flatboat

Above: An example of a typical flatboat used during Hanby’s time

Time and age grind away, and what was once new and lucrative will eventually find itself worn and brittle. Despite the prosperity and scope of the Hanby enterprise, it too, was subject to the terms of age. In 1865, David’s life came to an end when a brigade in Union General Croxton’s forces killed David, and destroyed his operations at Turkey Creek.  While it remains unclear why the Hanbys were targeted for this assault, we do know that Croxton’s mission was to destroy Confederate supply lines and manufacturing sources. It can be assumed that the Hanby operation was providing the Confederate army with munitions or other goods.  Further expounding this mystery is the circumstance surrounding David’s demise. One local legend suggests that while on a hog hunt, David in his advanced years, decided to take a nap under a tree.  While napping, Union troops advanced on David’s position, startling him out of his sleep. When asked to lower his hunting rifle by Union troops, David who was partially deaf, only starred back in surprise at the soldiers. Feeling left without any other recourse, the soldiers tragically fired on David.  After David’s death, his wife sold his property along Turkey Creek to William Nabers, effectively ending all operations at Turkey Creek.

Today, after years of natural and human disturbances, very little remains at Turkey Creek to suggest the scope of the operations that once existed there.  What does remain is a wealth of history and stories told by a community that shares a passionate respect for their forefathers and the painstaking efforts they took to settle this area. So, on your next visit to the Turkey Creek Nature Preserve, keep these stories in mind, but please, respect the preservation of this history by leaving it as you found it for future generations.

For more information related to the history of the Preserve, come out for one of our Living History Programs. Event dates can be found on our events calendar.

Next week, contributing author Lyn DiClementel, will explore the importance of finding the right balance when comes to applying chemicals to their lawn or garden in the JeffCo H2O column.

Until then, we’ll see ya downstream!

Charles Yeager

Manager, Turkey Creek Nature Preserve

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Historical details and images are an interpretation of Richard K. Anderson, Jr findings published in “Turkey Creek Cultural Resource Mapping Project for Proposed Turkey Creek Preserve Pinson, Alabama” 2002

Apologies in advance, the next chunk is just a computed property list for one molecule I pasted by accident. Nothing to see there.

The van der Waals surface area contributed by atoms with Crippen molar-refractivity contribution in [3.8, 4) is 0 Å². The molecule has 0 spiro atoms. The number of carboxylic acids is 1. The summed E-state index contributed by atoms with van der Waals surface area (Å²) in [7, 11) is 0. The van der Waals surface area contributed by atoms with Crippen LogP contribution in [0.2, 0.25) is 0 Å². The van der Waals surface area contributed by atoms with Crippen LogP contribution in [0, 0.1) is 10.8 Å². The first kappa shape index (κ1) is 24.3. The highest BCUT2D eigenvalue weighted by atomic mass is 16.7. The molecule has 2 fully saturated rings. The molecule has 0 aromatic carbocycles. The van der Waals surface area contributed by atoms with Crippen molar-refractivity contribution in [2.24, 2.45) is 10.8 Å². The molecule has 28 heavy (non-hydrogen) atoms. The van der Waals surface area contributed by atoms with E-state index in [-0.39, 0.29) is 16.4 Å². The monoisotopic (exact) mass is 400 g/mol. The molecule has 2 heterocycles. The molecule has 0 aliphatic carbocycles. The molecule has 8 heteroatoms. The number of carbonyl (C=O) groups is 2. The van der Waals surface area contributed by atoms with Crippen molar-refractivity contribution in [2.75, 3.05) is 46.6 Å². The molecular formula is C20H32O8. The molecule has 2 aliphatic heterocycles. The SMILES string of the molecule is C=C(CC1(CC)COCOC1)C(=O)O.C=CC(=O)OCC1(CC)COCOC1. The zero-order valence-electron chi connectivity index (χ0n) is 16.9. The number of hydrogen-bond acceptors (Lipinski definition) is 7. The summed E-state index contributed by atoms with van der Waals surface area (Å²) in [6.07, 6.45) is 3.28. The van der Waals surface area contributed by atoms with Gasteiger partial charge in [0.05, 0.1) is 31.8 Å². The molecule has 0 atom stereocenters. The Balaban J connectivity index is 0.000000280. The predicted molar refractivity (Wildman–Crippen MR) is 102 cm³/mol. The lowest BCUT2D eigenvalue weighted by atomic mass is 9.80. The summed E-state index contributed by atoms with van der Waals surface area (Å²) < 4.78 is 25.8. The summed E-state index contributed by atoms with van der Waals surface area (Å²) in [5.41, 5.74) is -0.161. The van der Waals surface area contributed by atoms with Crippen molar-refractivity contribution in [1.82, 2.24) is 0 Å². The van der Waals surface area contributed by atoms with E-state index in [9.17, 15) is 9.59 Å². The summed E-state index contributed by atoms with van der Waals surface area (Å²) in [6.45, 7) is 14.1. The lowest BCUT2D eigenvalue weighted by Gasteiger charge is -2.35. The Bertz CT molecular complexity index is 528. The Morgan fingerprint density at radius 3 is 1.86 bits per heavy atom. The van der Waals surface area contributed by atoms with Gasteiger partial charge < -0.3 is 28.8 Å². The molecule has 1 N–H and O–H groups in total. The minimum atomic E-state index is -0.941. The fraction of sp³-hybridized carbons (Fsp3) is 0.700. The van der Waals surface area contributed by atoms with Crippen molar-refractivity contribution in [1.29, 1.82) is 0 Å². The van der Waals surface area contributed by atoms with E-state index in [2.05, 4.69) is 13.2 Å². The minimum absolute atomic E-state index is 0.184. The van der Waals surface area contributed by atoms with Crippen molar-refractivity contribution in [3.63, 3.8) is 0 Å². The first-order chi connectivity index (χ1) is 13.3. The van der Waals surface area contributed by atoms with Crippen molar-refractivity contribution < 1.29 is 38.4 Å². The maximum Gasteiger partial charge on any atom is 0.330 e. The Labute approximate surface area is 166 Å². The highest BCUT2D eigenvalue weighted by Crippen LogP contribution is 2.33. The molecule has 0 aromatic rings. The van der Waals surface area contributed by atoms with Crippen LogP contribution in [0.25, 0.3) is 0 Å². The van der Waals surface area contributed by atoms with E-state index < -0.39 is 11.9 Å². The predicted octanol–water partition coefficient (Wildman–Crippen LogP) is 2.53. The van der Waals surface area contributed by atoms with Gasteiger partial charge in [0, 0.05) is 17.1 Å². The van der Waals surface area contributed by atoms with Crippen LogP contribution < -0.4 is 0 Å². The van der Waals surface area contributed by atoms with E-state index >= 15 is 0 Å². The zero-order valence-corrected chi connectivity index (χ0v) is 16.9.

TCNP Currents: The Hanby Enterprise Part 1

photosFor most, it is a small piece of local paradise, a chance to beat the heat, catch a fish, take a hike, or snap a photograph. Any local knows you always arrive early (parking can be tricky) and do not forget your socks (the rocks are slick!). Whatever your reason for visiting, Turkey Creek Nature Preserve is a place of unique beauty that attracts thousands of visitors every year. Many visitors, however, are unaware that in addition to its rich natural resources, the Preserve plays a pivotal role in Alabama’s early industrial development. In fact, the most popular destination at Turkey Creek Nature Preserve, known simply as The Falls, was once the center of one of the biggest industrialist operations in Alabama, and the home of John T. Hanby.

Around 1774, John Hanby, was born into the machinist’s trade, in Henry County, Virginia. It is believed that Hanby operated a small forge in Virginia, where he crafted a variety of tools, locks, and bored rifles. Around 1800, Mr. Hanby sold his land in Virginia and eventually made his way down to Lincoln County, Tennessee. During the War of 1812, John Hanby received a Captain’s commission in the 49th Regiment of Lincoln County. Under General Coffee, Hanby traveled down through Alabama working as a machinist and blacksmith. Many believe that Coffee’s regiment camped near Turkey Creek, as they journeyed south. If they did, Mr. Hanby’s keen observation skill and business savvy may have alerted him to the rich opportunity for development along the banks of Turkey Creek. Another theory suggests that Hanby may have relied on tips from prospectors to the region. Whatever the cause, after his military service ended around 1819, Hanby and his family settled at Turkey Creek.